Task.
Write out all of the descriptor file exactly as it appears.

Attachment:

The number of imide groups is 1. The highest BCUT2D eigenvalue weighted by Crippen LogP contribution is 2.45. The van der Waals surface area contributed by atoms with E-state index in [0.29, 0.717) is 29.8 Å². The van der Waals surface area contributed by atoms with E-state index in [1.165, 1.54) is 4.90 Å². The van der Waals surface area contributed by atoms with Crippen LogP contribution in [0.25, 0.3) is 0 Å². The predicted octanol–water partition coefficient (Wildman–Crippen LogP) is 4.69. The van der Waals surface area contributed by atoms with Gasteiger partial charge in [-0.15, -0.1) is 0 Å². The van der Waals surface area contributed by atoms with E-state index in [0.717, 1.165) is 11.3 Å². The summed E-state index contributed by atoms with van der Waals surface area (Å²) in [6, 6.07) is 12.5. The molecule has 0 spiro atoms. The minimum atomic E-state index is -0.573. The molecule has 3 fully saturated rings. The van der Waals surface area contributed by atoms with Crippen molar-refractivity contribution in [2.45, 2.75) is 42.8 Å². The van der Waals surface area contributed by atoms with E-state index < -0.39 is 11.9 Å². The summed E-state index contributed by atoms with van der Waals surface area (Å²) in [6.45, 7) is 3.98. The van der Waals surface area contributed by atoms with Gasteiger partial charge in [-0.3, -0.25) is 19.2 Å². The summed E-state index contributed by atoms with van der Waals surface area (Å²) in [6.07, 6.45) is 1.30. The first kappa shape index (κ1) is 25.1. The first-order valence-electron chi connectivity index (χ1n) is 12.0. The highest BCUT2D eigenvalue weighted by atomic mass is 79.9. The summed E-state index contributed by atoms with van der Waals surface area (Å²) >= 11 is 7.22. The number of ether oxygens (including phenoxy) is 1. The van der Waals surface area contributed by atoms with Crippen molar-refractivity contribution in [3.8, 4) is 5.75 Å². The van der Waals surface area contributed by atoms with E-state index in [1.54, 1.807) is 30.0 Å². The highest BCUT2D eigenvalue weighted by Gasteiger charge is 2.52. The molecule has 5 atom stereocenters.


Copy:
The number of imide groups is 1. The highest BCUT2D eigenvalue weighted by Crippen LogP contribution is 2.45. The van der Waals surface area contributed by atoms with E-state index in [0.29, 0.717) is 29.8 Å². The van der Waals surface area contributed by atoms with E-state index in [1.165, 1.54) is 4.90 Å². The van der Waals surface area contributed by atoms with Crippen LogP contribution in [0.25, 0.3) is 0 Å². The predicted octanol–water partition coefficient (Wildman–Crippen LogP) is 4.69. The van der Waals surface area contributed by atoms with Gasteiger partial charge in [-0.15, -0.1) is 0 Å². The van der Waals surface area contributed by atoms with E-state index in [0.717, 1.165) is 11.3 Å². The summed E-state index contributed by atoms with van der Waals surface area (Å²) in [6, 6.07) is 12.5. The molecule has 0 spiro atoms. The minimum atomic E-state index is -0.573. The molecule has 3 fully saturated rings. The van der Waals surface area contributed by atoms with Crippen molar-refractivity contribution in [2.45, 2.75) is 42.8 Å². The van der Waals surface area contributed by atoms with E-state index < -0.39 is 11.9 Å². The summed E-state index contributed by atoms with van der Waals surface area (Å²) in [6.45, 7) is 3.98. The van der Waals surface area contributed by atoms with Gasteiger partial charge in [-0.3, -0.25) is 19.2 Å². The summed E-state index contributed by atoms with van der Waals surface area (Å²) in [6.07, 6.45) is 1.30. The first kappa shape index (κ1) is 25.1. The first-order valence-electron chi connectivity index (χ1n) is 12.0. The highest BCUT2D eigenvalue weighted by atomic mass is 79.9. The summed E-state index contributed by atoms with van der Waals surface area (Å²) >= 11 is 7.22. The number of ether oxygens (including phenoxy) is 1. The van der Waals surface area contributed by atoms with Crippen molar-refractivity contribution in [3.8, 4) is 5.75 Å². The van der Waals surface area contributed by atoms with E-state index in [1.54, 1.807) is 30.0 Å². The highest BCUT2D eigenvalue weighted by Gasteiger charge is 2.52. The molecule has 5 atom stereocenters.